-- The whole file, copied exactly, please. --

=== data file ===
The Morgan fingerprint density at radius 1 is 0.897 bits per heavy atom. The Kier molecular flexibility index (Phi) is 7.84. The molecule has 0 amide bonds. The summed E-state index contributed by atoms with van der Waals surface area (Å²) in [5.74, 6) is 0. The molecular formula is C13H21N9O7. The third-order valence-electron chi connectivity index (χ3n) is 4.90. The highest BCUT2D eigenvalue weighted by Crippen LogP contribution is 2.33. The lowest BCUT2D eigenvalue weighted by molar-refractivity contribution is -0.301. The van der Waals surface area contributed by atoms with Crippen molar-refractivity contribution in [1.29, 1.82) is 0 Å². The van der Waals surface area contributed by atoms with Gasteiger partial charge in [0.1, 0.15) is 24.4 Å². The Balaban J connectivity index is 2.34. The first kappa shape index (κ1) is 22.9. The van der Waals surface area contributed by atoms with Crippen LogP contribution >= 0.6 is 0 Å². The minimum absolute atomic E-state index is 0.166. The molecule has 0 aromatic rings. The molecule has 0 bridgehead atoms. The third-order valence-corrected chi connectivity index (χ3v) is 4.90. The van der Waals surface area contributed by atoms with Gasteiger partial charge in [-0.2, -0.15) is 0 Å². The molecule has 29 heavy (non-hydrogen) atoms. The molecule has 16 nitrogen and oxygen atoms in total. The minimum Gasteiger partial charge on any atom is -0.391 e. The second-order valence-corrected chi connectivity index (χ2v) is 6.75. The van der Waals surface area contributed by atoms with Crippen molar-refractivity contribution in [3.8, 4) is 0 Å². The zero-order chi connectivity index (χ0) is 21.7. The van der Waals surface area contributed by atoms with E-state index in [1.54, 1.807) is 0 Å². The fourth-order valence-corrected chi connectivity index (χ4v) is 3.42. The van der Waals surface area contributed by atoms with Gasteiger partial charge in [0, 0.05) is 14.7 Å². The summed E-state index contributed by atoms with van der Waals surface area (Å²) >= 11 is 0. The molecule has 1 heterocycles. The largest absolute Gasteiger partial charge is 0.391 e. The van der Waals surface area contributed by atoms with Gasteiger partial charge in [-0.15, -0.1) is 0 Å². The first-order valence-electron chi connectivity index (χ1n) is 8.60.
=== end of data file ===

The Morgan fingerprint density at radius 1 is 0.897 bits per heavy atom. The Kier molecular flexibility index (Phi) is 7.84. The molecule has 0 amide bonds. The summed E-state index contributed by atoms with van der Waals surface area (Å²) in [5.74, 6) is 0. The molecular formula is C13H21N9O7. The third-order valence-electron chi connectivity index (χ3n) is 4.90. The highest BCUT2D eigenvalue weighted by Crippen LogP contribution is 2.33. The lowest BCUT2D eigenvalue weighted by molar-refractivity contribution is -0.301. The van der Waals surface area contributed by atoms with Crippen molar-refractivity contribution in [1.29, 1.82) is 0 Å². The van der Waals surface area contributed by atoms with Gasteiger partial charge in [0.1, 0.15) is 24.4 Å². The Balaban J connectivity index is 2.34. The first kappa shape index (κ1) is 22.9. The van der Waals surface area contributed by atoms with Crippen LogP contribution >= 0.6 is 0 Å². The minimum absolute atomic E-state index is 0.166. The molecule has 0 aromatic rings. The molecule has 0 bridgehead atoms. The third-order valence-corrected chi connectivity index (χ3v) is 4.90. The van der Waals surface area contributed by atoms with Gasteiger partial charge in [-0.2, -0.15) is 0 Å². The molecule has 29 heavy (non-hydrogen) atoms. The molecule has 16 nitrogen and oxygen atoms in total. The minimum Gasteiger partial charge on any atom is -0.391 e. The second-order valence-corrected chi connectivity index (χ2v) is 6.75. The van der Waals surface area contributed by atoms with Crippen molar-refractivity contribution in [3.8, 4) is 0 Å². The zero-order chi connectivity index (χ0) is 21.7. The van der Waals surface area contributed by atoms with E-state index in [1.54, 1.807) is 0 Å². The fourth-order valence-corrected chi connectivity index (χ4v) is 3.42. The van der Waals surface area contributed by atoms with Gasteiger partial charge in [0, 0.05) is 14.7 Å². The summed E-state index contributed by atoms with van der Waals surface area (Å²) >= 11 is 0. The molecule has 1 heterocycles. The largest absolute Gasteiger partial charge is 0.391 e. The van der Waals surface area contributed by atoms with Gasteiger partial charge in [-0.15, -0.1) is 0 Å². The first-order valence-electron chi connectivity index (χ1n) is 8.60.